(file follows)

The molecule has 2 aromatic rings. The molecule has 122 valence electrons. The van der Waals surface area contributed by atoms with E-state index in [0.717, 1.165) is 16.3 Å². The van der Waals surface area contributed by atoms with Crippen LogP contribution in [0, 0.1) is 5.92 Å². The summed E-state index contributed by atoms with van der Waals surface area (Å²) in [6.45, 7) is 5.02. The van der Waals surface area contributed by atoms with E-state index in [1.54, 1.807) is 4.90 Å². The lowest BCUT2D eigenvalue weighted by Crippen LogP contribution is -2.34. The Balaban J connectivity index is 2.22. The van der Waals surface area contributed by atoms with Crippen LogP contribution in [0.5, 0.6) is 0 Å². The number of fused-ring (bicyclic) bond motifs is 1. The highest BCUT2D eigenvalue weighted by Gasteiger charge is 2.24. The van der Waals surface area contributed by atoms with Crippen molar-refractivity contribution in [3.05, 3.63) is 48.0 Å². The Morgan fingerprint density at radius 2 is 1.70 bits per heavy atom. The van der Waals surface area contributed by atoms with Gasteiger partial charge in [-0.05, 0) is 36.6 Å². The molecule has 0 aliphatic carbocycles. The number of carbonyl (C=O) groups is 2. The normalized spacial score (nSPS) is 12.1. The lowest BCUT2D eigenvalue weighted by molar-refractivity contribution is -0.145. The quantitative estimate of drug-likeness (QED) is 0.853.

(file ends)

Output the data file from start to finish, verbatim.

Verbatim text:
The molecule has 2 aromatic rings. The molecule has 122 valence electrons. The van der Waals surface area contributed by atoms with E-state index in [0.717, 1.165) is 16.3 Å². The van der Waals surface area contributed by atoms with Crippen LogP contribution in [0, 0.1) is 5.92 Å². The summed E-state index contributed by atoms with van der Waals surface area (Å²) in [6.45, 7) is 5.02. The van der Waals surface area contributed by atoms with E-state index in [1.54, 1.807) is 4.90 Å². The lowest BCUT2D eigenvalue weighted by Crippen LogP contribution is -2.34. The Balaban J connectivity index is 2.22. The van der Waals surface area contributed by atoms with Crippen LogP contribution in [0.5, 0.6) is 0 Å². The number of fused-ring (bicyclic) bond motifs is 1. The highest BCUT2D eigenvalue weighted by Gasteiger charge is 2.24. The van der Waals surface area contributed by atoms with Crippen molar-refractivity contribution in [3.05, 3.63) is 48.0 Å². The Morgan fingerprint density at radius 2 is 1.70 bits per heavy atom. The van der Waals surface area contributed by atoms with Gasteiger partial charge in [-0.05, 0) is 36.6 Å². The molecule has 0 aliphatic carbocycles. The number of carbonyl (C=O) groups is 2. The normalized spacial score (nSPS) is 12.1. The lowest BCUT2D eigenvalue weighted by molar-refractivity contribution is -0.145. The quantitative estimate of drug-likeness (QED) is 0.853.